We often assume things about other people to be true. We create this from our map of the world based on our personal beliefs, experiences, values. In NLP we have a presupposition which is “the Map is Not the Territory”.
Think about a map. It is a series of lines, symbols and words that help us to frame a concept about the area it is displaying. Some maps will give you a significant landmark – a park, or a body of water. What the map doesn’t show you is the detail within the area. The colour of the houses, the gardens, the shop fronts, the smell of the bakery, the taste of the baking. It is simply a representation. The territory is what you experience by being there.
The map is the perception – the territory is the reality
People do this. We make assumptions from what we know or what we assume to be true -from our interpretation– our map of our personal world. Life, if not a fact, is a subjective experience. Our personal experiences of life to this point impact our assumptions and for each and every one of us these experiences are unique. No two lives are exactly the same. There are similarities, but they are not the same.
We each perceive the world uniquely and subjectively.
People give events, outcomes, experiences meaning. We do not like ‘gaps’ in our subjective information so we create stories to fill the gap or give the experience meaning. Unconscious thoughts can take over and create reasoning.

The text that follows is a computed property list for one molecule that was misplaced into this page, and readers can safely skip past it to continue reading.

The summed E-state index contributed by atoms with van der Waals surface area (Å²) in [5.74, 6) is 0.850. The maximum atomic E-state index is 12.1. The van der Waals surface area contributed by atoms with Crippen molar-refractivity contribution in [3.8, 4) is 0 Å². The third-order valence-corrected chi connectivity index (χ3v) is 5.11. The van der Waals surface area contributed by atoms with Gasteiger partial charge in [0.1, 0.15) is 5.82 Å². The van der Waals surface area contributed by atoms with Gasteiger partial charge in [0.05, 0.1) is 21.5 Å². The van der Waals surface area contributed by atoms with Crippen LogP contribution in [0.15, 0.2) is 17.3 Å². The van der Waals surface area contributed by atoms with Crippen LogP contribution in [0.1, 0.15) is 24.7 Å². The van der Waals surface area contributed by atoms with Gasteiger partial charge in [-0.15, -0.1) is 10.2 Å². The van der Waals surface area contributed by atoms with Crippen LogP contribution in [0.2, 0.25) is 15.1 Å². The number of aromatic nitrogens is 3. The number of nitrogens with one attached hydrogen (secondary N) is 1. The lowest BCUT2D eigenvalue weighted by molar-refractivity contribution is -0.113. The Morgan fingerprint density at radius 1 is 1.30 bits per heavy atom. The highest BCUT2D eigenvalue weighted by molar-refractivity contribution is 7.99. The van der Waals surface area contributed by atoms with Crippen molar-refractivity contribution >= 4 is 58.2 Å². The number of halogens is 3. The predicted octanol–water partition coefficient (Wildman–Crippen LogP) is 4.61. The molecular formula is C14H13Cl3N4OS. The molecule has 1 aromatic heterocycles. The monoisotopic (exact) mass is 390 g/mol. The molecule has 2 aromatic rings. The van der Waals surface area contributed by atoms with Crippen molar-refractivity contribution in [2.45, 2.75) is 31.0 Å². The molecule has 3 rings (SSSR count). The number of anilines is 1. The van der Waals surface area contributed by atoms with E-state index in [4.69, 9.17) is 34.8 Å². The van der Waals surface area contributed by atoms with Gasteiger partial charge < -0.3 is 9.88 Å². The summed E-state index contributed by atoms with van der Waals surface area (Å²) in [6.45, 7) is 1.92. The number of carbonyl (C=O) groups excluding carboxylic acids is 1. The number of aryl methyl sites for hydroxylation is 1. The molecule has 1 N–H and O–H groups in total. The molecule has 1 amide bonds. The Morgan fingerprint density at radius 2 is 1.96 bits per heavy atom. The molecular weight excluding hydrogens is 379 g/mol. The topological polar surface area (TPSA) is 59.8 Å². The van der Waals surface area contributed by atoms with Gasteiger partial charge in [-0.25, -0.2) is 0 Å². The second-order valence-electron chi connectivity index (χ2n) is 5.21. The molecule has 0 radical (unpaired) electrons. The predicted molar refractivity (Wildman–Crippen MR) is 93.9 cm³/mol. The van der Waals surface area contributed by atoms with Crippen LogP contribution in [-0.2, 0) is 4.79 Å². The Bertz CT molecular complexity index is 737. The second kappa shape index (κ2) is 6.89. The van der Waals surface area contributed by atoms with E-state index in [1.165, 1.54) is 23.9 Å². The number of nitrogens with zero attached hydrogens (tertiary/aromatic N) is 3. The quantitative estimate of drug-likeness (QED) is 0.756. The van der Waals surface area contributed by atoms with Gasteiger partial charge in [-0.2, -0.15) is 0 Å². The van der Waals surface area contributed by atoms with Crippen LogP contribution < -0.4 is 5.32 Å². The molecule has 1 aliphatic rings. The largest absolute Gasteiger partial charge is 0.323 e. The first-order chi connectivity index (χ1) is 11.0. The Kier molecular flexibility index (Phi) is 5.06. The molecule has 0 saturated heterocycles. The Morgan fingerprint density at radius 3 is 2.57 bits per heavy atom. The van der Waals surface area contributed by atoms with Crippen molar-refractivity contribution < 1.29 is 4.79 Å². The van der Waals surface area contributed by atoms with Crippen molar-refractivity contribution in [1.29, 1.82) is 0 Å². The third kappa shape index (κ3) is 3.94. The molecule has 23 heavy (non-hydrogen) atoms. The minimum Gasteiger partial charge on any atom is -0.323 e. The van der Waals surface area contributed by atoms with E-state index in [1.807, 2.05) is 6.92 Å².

These reasonings have variables too. Our emotional state at the time, our personal beliefs about our self or the other person, time of day and energetic state can impact. For example, if we send someone a message and they do not respond we might give that a ‘story’. A self-limiting belief might create a view that this is evidence that this person does not like me. Someone else might take the non-response as ‘they are busy’ or ‘can’t have got the message.’ Being an introvert, I sometimes don’t respond immediately because I just don’t have that social capacity at that point in time. People really are unique.
Learn to be curious
The map is not the territory reminds us to be curious about a situation or what we are noting whether external or internal. It tells us to stop and think about what we are noticing and what we are not noticing.
If someone responds in a way you are not expecting perhaps just take some time to wonder what is going on in their life to create that response rather than stand in judgement of the response.
More importantly, explore your own responses, self-talk and feelings to what you are experiencing. How is this behaviour serving you – or not serving you?
Our personal self-awareness helps us to be more self-aware for others.